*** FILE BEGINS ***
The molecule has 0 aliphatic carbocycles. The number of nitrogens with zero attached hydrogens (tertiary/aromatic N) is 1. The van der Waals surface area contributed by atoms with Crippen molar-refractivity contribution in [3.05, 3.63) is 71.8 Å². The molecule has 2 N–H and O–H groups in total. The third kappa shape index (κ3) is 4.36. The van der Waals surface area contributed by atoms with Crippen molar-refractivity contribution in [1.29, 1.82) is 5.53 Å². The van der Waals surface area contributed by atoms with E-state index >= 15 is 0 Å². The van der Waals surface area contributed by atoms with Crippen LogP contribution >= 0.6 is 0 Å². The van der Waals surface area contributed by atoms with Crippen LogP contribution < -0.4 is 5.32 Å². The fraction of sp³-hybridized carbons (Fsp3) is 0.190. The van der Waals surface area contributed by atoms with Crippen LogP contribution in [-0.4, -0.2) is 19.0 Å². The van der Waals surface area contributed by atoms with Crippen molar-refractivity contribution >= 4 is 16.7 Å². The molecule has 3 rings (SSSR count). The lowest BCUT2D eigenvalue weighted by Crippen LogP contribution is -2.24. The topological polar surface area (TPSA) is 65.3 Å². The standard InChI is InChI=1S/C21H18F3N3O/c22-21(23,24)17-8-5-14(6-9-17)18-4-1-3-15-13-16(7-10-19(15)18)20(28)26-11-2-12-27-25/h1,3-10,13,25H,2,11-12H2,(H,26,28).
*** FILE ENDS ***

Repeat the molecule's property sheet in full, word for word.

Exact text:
The molecule has 0 aliphatic carbocycles. The number of nitrogens with zero attached hydrogens (tertiary/aromatic N) is 1. The van der Waals surface area contributed by atoms with Crippen molar-refractivity contribution in [3.05, 3.63) is 71.8 Å². The molecule has 2 N–H and O–H groups in total. The third kappa shape index (κ3) is 4.36. The van der Waals surface area contributed by atoms with Crippen molar-refractivity contribution in [1.29, 1.82) is 5.53 Å². The van der Waals surface area contributed by atoms with E-state index >= 15 is 0 Å². The van der Waals surface area contributed by atoms with Crippen LogP contribution >= 0.6 is 0 Å². The van der Waals surface area contributed by atoms with Crippen LogP contribution < -0.4 is 5.32 Å². The fraction of sp³-hybridized carbons (Fsp3) is 0.190. The van der Waals surface area contributed by atoms with Crippen LogP contribution in [-0.4, -0.2) is 19.0 Å². The van der Waals surface area contributed by atoms with Crippen molar-refractivity contribution >= 4 is 16.7 Å². The molecule has 3 rings (SSSR count). The lowest BCUT2D eigenvalue weighted by Crippen LogP contribution is -2.24. The topological polar surface area (TPSA) is 65.3 Å². The standard InChI is InChI=1S/C21H18F3N3O/c22-21(23,24)17-8-5-14(6-9-17)18-4-1-3-15-13-16(7-10-19(15)18)20(28)26-11-2-12-27-25/h1,3-10,13,25H,2,11-12H2,(H,26,28).